Scientists analyse super-Earth’s atmosphere

Nieuws | de redactie
2 december 2010 | For the first time, a group of German and US scientists succeeded in measuring the atmosphere of a super-Earth outside our solar system. This represents an important step towards finding other planets that might be inhabitable outside our solar system.

The team of scientists from the Harvard-Smithsonian Center forAstrophysics analysed the light spectrum of a rocky planet 40 lightyears from Earth. In cosmic terms one might say that this planetcalled GJ 1214b is just around the corner.

The data the scientists used originated from the Very LargeTelescope from the Esa observatory in Chile. With the help of thistelescope it was possible to estimate the size of GJ 1214b being2,6 times bigger than our planet and 6,5 times as massive whatastronomers refer to as a “super-Earth”. At the same time, it takesGJ 1214b only 38 hours to complete a full circle around its star, ared dwarf. Scientists explain this with the fact that GJ 1214b is70 times closer to its star than the Earth to the sun. Red dwarfs,however, have only 1/300 of our sun’s radiation intensity whichexplains why GJ 1214b remains a solid composition of rock andice.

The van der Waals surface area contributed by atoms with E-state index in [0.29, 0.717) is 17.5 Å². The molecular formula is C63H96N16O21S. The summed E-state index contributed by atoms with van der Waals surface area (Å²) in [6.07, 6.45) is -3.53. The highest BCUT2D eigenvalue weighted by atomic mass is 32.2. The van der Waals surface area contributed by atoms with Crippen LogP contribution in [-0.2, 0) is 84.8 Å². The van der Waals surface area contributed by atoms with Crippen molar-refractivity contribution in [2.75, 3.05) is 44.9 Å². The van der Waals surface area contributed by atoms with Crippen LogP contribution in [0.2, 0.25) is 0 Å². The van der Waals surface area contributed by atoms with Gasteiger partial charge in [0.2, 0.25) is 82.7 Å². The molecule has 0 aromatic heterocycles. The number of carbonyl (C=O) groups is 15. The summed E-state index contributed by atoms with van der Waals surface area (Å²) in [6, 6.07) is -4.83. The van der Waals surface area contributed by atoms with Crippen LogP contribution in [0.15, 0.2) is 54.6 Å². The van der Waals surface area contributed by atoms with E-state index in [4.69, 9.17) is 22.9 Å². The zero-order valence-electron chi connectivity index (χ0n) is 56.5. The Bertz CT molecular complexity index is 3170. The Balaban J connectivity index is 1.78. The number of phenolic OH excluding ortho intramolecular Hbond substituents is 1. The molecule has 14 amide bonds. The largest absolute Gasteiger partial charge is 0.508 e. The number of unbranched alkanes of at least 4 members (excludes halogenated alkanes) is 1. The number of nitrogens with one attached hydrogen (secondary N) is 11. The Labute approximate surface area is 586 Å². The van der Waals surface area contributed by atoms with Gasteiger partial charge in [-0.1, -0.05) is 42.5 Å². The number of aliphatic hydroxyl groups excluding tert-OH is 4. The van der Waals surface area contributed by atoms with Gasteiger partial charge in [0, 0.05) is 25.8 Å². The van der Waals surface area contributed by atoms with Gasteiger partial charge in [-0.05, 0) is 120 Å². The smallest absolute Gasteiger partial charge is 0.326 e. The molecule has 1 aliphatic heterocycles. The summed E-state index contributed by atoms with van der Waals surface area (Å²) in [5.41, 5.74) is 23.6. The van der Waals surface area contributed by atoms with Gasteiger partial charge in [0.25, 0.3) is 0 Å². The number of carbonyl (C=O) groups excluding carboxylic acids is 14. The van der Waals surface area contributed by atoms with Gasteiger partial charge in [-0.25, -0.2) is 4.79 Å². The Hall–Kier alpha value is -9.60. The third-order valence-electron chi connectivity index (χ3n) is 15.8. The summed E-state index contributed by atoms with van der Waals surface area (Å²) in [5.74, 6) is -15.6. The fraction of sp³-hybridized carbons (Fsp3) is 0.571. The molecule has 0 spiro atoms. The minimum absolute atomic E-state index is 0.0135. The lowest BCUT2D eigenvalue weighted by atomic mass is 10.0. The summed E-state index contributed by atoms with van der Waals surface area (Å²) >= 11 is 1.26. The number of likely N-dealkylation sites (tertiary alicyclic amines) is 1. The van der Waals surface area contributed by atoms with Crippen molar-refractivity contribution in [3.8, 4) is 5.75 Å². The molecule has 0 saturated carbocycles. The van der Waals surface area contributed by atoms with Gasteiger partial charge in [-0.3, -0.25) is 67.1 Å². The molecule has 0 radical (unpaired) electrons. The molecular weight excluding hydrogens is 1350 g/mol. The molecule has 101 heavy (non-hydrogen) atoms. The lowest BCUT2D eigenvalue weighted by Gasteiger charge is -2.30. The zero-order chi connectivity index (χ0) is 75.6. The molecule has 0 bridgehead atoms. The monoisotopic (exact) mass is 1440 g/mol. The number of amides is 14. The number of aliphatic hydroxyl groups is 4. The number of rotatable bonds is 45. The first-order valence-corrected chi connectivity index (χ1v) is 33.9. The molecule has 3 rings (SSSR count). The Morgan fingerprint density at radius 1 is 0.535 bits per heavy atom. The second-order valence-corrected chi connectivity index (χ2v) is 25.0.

While the basics like size, consistency etc. about GJ 1214b seemto be clear, researchers are still unsure of what its atmosphereexactly consists. Three options seem to be likely. The firsthypothesis is that GJ 1214b is surrounded by a dense cloud of steamthat was vaporized by the neighbouring red dwarf. Anotherpossibility is that the planet is a rocky version of Neptune withan atmosphere of ice particles and a hydrogen helium mix. The lastoption entails that GJ 1214b has a rocky core with volcanoes mainlyemitting hydrogen and a mix of other gases to the atmosphere.

It is therefore not decided yet of what exactly the atmosphereof GJ 1214b consists of. Clear, however, is that GJ 1214b differssignificantly from all other planets scientists could observe sofar outside our solar system.

For the original publication by the science journalNature, click here

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